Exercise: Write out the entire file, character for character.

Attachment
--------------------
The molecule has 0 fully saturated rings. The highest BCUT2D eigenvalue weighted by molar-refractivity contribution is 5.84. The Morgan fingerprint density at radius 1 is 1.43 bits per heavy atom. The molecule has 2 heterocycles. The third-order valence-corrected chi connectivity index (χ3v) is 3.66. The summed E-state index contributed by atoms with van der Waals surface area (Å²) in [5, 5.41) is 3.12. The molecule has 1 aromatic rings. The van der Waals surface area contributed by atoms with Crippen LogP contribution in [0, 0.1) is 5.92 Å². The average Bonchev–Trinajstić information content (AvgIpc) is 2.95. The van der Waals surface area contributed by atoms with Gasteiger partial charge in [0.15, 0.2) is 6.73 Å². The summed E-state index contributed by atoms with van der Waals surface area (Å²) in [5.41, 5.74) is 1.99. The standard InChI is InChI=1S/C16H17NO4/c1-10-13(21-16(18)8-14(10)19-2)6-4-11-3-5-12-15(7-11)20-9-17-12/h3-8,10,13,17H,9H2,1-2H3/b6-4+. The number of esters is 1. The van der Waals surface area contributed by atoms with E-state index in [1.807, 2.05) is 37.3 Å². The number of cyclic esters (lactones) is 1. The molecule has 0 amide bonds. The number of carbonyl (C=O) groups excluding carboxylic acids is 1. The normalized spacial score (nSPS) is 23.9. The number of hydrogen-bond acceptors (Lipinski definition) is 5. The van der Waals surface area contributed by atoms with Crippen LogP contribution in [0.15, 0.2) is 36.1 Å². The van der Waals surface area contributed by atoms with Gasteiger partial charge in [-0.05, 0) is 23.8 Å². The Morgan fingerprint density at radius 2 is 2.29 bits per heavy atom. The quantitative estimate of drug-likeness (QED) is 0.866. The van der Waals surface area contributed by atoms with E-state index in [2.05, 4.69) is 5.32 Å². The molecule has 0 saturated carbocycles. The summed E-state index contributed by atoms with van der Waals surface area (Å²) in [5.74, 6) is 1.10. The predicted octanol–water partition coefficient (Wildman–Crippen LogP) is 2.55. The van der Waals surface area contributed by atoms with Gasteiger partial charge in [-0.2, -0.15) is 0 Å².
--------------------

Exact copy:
The molecule has 0 fully saturated rings. The highest BCUT2D eigenvalue weighted by molar-refractivity contribution is 5.84. The Morgan fingerprint density at radius 1 is 1.43 bits per heavy atom. The molecule has 2 heterocycles. The third-order valence-corrected chi connectivity index (χ3v) is 3.66. The summed E-state index contributed by atoms with van der Waals surface area (Å²) in [5, 5.41) is 3.12. The molecule has 1 aromatic rings. The van der Waals surface area contributed by atoms with Crippen LogP contribution in [0, 0.1) is 5.92 Å². The average Bonchev–Trinajstić information content (AvgIpc) is 2.95. The van der Waals surface area contributed by atoms with Gasteiger partial charge in [0.15, 0.2) is 6.73 Å². The summed E-state index contributed by atoms with van der Waals surface area (Å²) in [5.41, 5.74) is 1.99. The standard InChI is InChI=1S/C16H17NO4/c1-10-13(21-16(18)8-14(10)19-2)6-4-11-3-5-12-15(7-11)20-9-17-12/h3-8,10,13,17H,9H2,1-2H3/b6-4+. The number of esters is 1. The van der Waals surface area contributed by atoms with E-state index in [1.807, 2.05) is 37.3 Å². The number of cyclic esters (lactones) is 1. The molecule has 0 amide bonds. The number of carbonyl (C=O) groups excluding carboxylic acids is 1. The normalized spacial score (nSPS) is 23.9. The number of hydrogen-bond acceptors (Lipinski definition) is 5. The van der Waals surface area contributed by atoms with Crippen LogP contribution in [0.15, 0.2) is 36.1 Å². The van der Waals surface area contributed by atoms with Gasteiger partial charge in [-0.05, 0) is 23.8 Å². The Morgan fingerprint density at radius 2 is 2.29 bits per heavy atom. The quantitative estimate of drug-likeness (QED) is 0.866. The van der Waals surface area contributed by atoms with E-state index in [2.05, 4.69) is 5.32 Å². The molecule has 0 saturated carbocycles. The summed E-state index contributed by atoms with van der Waals surface area (Å²) in [5.74, 6) is 1.10. The predicted octanol–water partition coefficient (Wildman–Crippen LogP) is 2.55. The van der Waals surface area contributed by atoms with Gasteiger partial charge in [-0.2, -0.15) is 0 Å².